Assistant Public Prosecutor Dillon Kok pointed out that this was not Selvakumaran's first brush with the law.

Since 1994, he has been convicted of crimes such as housebreaking, disorderly behaviour, criminal intimidation and criminal breach of trust.

The court, however, allowed Selvakumaran, who is on $28,000 bail, to defer his sentence till May 13 to attend to his bedridden father.

Pannirselvam's and Sativel's cases are pending.

He almost lost car and $27,500 in Johor Baru

Football fan was waiting to deposit money meant for matchday trip when incident happened in Johor Baru

LUCKY: (Above) Mr Akbar Hashim felt thankful despite having to replace his car's ignition key slot, which was damaged
LUCKY: Mr Akbar Hashim felt thankful despite having to replace his car's ignition key slot, which was damaged (above).

When he opened the door of his car, the sight of ash on his seat and smell of clove cigarettes alarmed him.

Mr Akbar Hashim had driven to Johor Baru by himself on Thursday morning and he did not smoke.

The 54-year-old, who heads local football fan club Die-Hard Fans Singapore, has been organising trips overseas to support the national team, as well as the former LionsXII in the Malaysian Super League, since the 1990s.

He told The New Paper (TNP) yesterday: "Something was wrong. I knew that someone had been in my car."

Mr Akbar's first thought was to reach under his car seat, where he had stashed a sling bag.

RELIEVED

The bag contained RM80,000 (S$27,500), which he had intended to deposit into a bank account that day.

The money was meant for a trip he was organising for Singaporean football fans to attend the Sultan of Selangor Cup at the Shah Alam Stadium in the state of Selangor.

Mr Akbar heaved a sigh of relief when he felt and opened the bag.

"When I grabbed the bag by the sling, it felt like it had some weight.

"Thank God the money was all still there," he said.

Mr Akbar then checked the glove compartment for his passport and found that it was still there.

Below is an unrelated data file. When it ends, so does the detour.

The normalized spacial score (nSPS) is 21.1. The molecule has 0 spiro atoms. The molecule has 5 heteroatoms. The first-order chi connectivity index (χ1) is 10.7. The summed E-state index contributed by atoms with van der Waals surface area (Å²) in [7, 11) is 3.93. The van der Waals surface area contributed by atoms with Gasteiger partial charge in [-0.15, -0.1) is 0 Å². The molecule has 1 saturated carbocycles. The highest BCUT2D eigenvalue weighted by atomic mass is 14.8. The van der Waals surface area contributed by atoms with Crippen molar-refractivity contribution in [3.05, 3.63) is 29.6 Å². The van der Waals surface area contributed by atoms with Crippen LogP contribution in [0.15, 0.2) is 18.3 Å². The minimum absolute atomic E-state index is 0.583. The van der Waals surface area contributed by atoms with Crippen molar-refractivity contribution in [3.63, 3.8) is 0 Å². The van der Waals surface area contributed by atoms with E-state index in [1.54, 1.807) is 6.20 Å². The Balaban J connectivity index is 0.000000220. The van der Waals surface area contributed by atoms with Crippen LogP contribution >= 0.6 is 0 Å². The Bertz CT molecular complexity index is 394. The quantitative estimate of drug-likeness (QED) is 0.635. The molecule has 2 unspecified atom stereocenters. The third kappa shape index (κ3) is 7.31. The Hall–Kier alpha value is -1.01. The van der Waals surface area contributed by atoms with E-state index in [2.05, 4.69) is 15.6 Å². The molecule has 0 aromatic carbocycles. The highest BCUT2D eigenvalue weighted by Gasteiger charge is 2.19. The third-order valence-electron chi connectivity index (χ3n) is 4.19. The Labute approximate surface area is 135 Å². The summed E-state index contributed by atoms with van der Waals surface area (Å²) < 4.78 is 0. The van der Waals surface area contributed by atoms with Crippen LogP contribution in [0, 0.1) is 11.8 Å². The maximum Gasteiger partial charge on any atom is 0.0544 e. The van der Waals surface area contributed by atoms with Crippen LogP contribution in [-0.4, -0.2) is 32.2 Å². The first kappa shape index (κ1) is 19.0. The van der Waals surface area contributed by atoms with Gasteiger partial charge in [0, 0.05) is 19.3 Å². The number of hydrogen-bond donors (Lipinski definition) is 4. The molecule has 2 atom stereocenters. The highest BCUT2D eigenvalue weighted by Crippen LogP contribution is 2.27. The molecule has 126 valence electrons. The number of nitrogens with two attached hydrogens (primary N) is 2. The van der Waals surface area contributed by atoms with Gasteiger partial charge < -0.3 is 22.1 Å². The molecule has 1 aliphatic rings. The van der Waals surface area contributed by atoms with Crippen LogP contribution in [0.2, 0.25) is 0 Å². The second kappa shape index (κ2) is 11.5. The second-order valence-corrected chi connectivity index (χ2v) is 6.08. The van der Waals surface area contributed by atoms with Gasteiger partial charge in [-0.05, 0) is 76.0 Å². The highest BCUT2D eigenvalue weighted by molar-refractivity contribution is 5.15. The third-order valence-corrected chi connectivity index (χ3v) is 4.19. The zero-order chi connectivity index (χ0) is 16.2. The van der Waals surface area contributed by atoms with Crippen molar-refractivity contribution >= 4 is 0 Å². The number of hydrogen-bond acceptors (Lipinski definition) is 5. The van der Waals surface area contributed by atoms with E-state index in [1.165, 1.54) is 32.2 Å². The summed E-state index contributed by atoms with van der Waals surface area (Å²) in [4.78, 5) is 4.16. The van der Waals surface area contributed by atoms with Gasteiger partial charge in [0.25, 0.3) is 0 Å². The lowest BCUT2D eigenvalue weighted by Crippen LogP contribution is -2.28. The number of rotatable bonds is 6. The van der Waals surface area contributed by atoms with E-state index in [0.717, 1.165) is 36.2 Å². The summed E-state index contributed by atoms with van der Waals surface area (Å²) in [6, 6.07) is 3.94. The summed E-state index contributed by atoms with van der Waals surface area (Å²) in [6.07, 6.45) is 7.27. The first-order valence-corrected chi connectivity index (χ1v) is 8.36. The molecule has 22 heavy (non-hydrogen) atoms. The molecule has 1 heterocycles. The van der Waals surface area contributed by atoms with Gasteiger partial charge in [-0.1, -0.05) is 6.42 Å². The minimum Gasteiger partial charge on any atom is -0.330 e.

Just when he thought everything was fine, Mr Akbar was shocked to see that the ignition key slot of his Toyota Wish had been damaged.

"Someone tried to steal my car, but they must have fled when they couldn't get the engine to start," he said.

When he realised he could not start the car to return to Singapore, he phoned a Malaysian friend in Johor Bahru for help.

The friend helped to get the car to a workshop, where the ignition key slot was replaced. It cost Mr Akbar RM1,000, but he said it could have been much worse.

He was thankful that whoever tried to steal his car had not looked below the car seat or searched his car.

Mr Akbar said the money would be used to charter 34 buses to send 1,000 supporters from Singapore to Shah Alam to watch the match between Singapore Selects and Liga Super Malaysia on May 7.

Sultan Sharafuddin Idris Shah started the event in 2001 to promote closer relations between Selangor and Singapore.

Last year's edition, which was scheduled for Oct 4, was cancelled due to the severe haze.

Mr Akbar told TNP that he had gone to the Larkin Market, which is popular among Singaporeans, to have breakfast at 7.30am.

He had parked his car near a taxi stand and took his time to eat because he was "killing time" while waiting for the bank to open.

"Besides, no one knew I had that money in my car and I always park there," said Mr Akbar, who visits Johor Bahru at least twice a week.

Someone tried to steal my car, but they must have fled when they couldn't get the engine to start.

- Mr Akbar Hashim

Fines doubled for taxi fare evasion